|Back||1 2 3||Next|
"What has been done," repeated Mr. Kenge. "Quite so. Yes. Why, not much has been done; not much. We have been checked--brought up suddenly, I would say--upon the--shall I term it threshold?"
"Is this will considered a genuine document, sir?" said Allan. "Will you tell us that?"
"Most certainly, if I could," said Mr. Kenge; "but we have not gone into that, we have not gone into that."
"We have not gone into that," repeated Mr. Vholes as if his low inward voice were an echo.
"You are to reflect, Mr. Woodcourt," observed Mr. Kenge, using his silver trowel persuasively and smoothingly, "that this has been a great cause, that this has been a protracted cause, that this has been a complex cause. Jarndyce and Jarndyce has been termed, not inaptly, a monument of Chancery practice."
"And patience has sat upon it a long time," said Allan.
"Very well indeed, sir," returned Mr. Kenge with a certain condeseending laugh he had. "Very well! You are further to reflect, Mr. Woodcourt," becoming dignified almost to severity, "that on the numerous difficulties, contingencies, masterly fictions, and forms of procedure in this great cause, there has been expended study, ability, eloquence, knowledge, intellect, Mr. Woodcourt, high intellect. For many years, the--a--I would say the flower of the bar, and the--a--I would presume to add, the matured autumnal fruits of the woolsack--have been lavished upon Jarndyce and Jarndyce. If the public have the benefit, and if the country have the adornment, of this great grasp, it must be paid for in money or money's worth, sir."
"Mr. Kenge," said Allan, appearing enlightened all in a moment. "Excuse me, our time presses. Do I understand that the whole estate is found to have been absorbed in costs?"
"Hem! I believe so," returned Mr. Kenge. "Mr. Vholes, what do YOU say?"
"I believe so," said Mr. Vholes.
"And that thus the suit lapses and melts away?"
"Probably," returned Mr. Kenge. "Mr. Vholes?"
"Probably," said Mr. Vholes.
"My dearest life," whispered Allan, "this will break Richard's heart!"
There was such a shock of apprehension in his face, and he knew Richard so perfectly, and I too had seen so much of his gradual decay, that what my dear girl had said to me in the fullness of her foreboding love sounded like a knell in my ears.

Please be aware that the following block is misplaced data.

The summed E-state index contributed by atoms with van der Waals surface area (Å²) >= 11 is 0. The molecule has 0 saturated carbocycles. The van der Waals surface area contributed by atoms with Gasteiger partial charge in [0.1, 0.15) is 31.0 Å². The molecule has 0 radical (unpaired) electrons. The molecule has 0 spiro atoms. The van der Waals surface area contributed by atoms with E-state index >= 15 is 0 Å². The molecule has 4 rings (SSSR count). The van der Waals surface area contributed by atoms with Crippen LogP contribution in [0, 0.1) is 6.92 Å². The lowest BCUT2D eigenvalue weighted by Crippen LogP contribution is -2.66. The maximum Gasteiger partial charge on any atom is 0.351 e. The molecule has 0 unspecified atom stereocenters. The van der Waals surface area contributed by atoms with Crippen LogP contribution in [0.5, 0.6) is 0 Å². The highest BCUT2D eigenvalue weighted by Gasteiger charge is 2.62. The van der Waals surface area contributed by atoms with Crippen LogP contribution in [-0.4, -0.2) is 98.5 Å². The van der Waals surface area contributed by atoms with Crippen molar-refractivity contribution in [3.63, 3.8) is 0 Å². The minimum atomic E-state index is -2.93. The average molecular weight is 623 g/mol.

"In case you should be wanting Mr. C., sir," said Mr. Vholes, coming after us, "you'll find him in court. I left him there resting himself a little. Good day, sir; good day, Miss Summerson." As he gave me that slowly devouring look of his, while twisting up the strings of his bag before he hastened with it after Mr. Kenge, the benignant shadow of whose conversational presence he seemed afraid to leave, he gave one gasp as if he had swallowed the last morsel of his client, and his black buttoned-up unwholesome figure glided away to the low door at the end of the Hall.
"My dear love," said Allan, "leave to me, for a little while, the charge you gave me. Go home with this intelligence and come to Ada's by and by!"
I would not let him take me to a coach, but entreated him to go to Richard without a moment's delay and leave me to do as he wished. Hurrying home, I found my guardian and told him gradually with what news I had returned. "Little woman," said he, quite unmoved for himself, "to have done with the suit on any terms is a greater blessing than I had looked for. But my poor young cousins!"
We talked about them all the morning and discussed what it was possible to do. In the afternoon my guardian walked with me to Symond's Inn and left me at the door. I went upstairs. When my darling heard my footsteps, she came out into the small passage and threw her arms round my neck, but she composed herself direcfly and said that Richard had asked for me several times. Allan had found him sitting in the corner of the court, she told me, like a stone figure. On being roused, he had broken away and made as if he would have spoken in a fierce voice to the judge. He was stopped by his mouth being full of blood, and Allan had brought him home.
He was lying on a sofa with his eyes closed when I went in. There were restoratives on the table; the room was made as airy as possible, and was darkened, and was very orderly and quiet. Allan stood behind him watching him gravely. His face appeared to me to be quite destitute of colour, and now that I saw him without his seeing me, I fully saw, for the first time, how worn away he was. But he looked handsomer than I had seen him look for many a day.
I sat down by his side in silence. Opening his eyes by and by, he said in a weak voice, but with his old smile, "Dame Durden, kiss me, my dear!"
It was a great comfort and surprise to me to find him in his low state cheerful and looking forward. He was happier, he said, in our intended marriage than he could find words to tell me. My husband had been a guardian angel to him and Ada, and he blessed us both and wished us all the joy that life could yield us. I almost felt as if my own heart would have broken when I saw him take my husband's hand and hold it to his breast.
We spoke of the future as much as possible, and he said several times that he must be present at our marriage if he could stand upon his feet. Ada would contrive to take him, somehow, he said. "Yes, surely, dearest Richard!" But as my darling answered him thus hopefully, so serene and beautiful, with the help that was to come to her so near--I knew--I knew!
|Back||1 2 3||Next|
Bleak House -- by Charles Dickens